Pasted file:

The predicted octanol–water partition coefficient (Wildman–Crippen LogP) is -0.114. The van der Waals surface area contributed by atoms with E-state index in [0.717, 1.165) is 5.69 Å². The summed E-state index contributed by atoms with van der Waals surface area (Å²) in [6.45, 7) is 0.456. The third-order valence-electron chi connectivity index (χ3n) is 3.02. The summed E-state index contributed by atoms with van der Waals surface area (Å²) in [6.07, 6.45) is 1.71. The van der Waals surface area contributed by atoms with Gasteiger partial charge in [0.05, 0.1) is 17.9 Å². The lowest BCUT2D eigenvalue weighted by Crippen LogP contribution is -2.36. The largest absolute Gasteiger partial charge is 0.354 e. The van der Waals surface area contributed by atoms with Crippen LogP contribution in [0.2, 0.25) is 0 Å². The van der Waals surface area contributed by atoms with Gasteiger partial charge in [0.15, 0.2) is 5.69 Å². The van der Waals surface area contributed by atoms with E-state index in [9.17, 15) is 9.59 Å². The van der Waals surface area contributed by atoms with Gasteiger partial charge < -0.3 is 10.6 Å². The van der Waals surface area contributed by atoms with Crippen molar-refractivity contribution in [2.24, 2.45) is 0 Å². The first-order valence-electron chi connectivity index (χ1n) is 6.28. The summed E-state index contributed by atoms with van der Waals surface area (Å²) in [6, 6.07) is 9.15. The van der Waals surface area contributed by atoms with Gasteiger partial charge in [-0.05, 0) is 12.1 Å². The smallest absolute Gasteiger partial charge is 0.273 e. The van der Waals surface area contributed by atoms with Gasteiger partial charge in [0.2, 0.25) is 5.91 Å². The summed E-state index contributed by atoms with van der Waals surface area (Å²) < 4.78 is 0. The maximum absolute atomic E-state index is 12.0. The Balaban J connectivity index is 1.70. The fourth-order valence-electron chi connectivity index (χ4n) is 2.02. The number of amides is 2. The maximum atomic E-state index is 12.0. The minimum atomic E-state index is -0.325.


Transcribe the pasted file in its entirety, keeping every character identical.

The predicted octanol–water partition coefficient (Wildman–Crippen LogP) is -0.114. The van der Waals surface area contributed by atoms with E-state index in [0.717, 1.165) is 5.69 Å². The summed E-state index contributed by atoms with van der Waals surface area (Å²) in [6.45, 7) is 0.456. The third-order valence-electron chi connectivity index (χ3n) is 3.02. The summed E-state index contributed by atoms with van der Waals surface area (Å²) in [6.07, 6.45) is 1.71. The van der Waals surface area contributed by atoms with Gasteiger partial charge in [0.05, 0.1) is 17.9 Å². The lowest BCUT2D eigenvalue weighted by Crippen LogP contribution is -2.36. The largest absolute Gasteiger partial charge is 0.354 e. The van der Waals surface area contributed by atoms with Crippen LogP contribution in [0.2, 0.25) is 0 Å². The van der Waals surface area contributed by atoms with Gasteiger partial charge in [0.15, 0.2) is 5.69 Å². The van der Waals surface area contributed by atoms with E-state index in [9.17, 15) is 9.59 Å². The van der Waals surface area contributed by atoms with Gasteiger partial charge < -0.3 is 10.6 Å². The van der Waals surface area contributed by atoms with Crippen molar-refractivity contribution in [2.24, 2.45) is 0 Å². The first-order valence-electron chi connectivity index (χ1n) is 6.28. The summed E-state index contributed by atoms with van der Waals surface area (Å²) in [6, 6.07) is 9.15. The van der Waals surface area contributed by atoms with Gasteiger partial charge in [-0.05, 0) is 12.1 Å². The smallest absolute Gasteiger partial charge is 0.273 e. The van der Waals surface area contributed by atoms with Gasteiger partial charge in [0.2, 0.25) is 5.91 Å². The summed E-state index contributed by atoms with van der Waals surface area (Å²) < 4.78 is 0. The maximum absolute atomic E-state index is 12.0. The Balaban J connectivity index is 1.70. The fourth-order valence-electron chi connectivity index (χ4n) is 2.02. The number of amides is 2. The maximum atomic E-state index is 12.0. The minimum atomic E-state index is -0.325.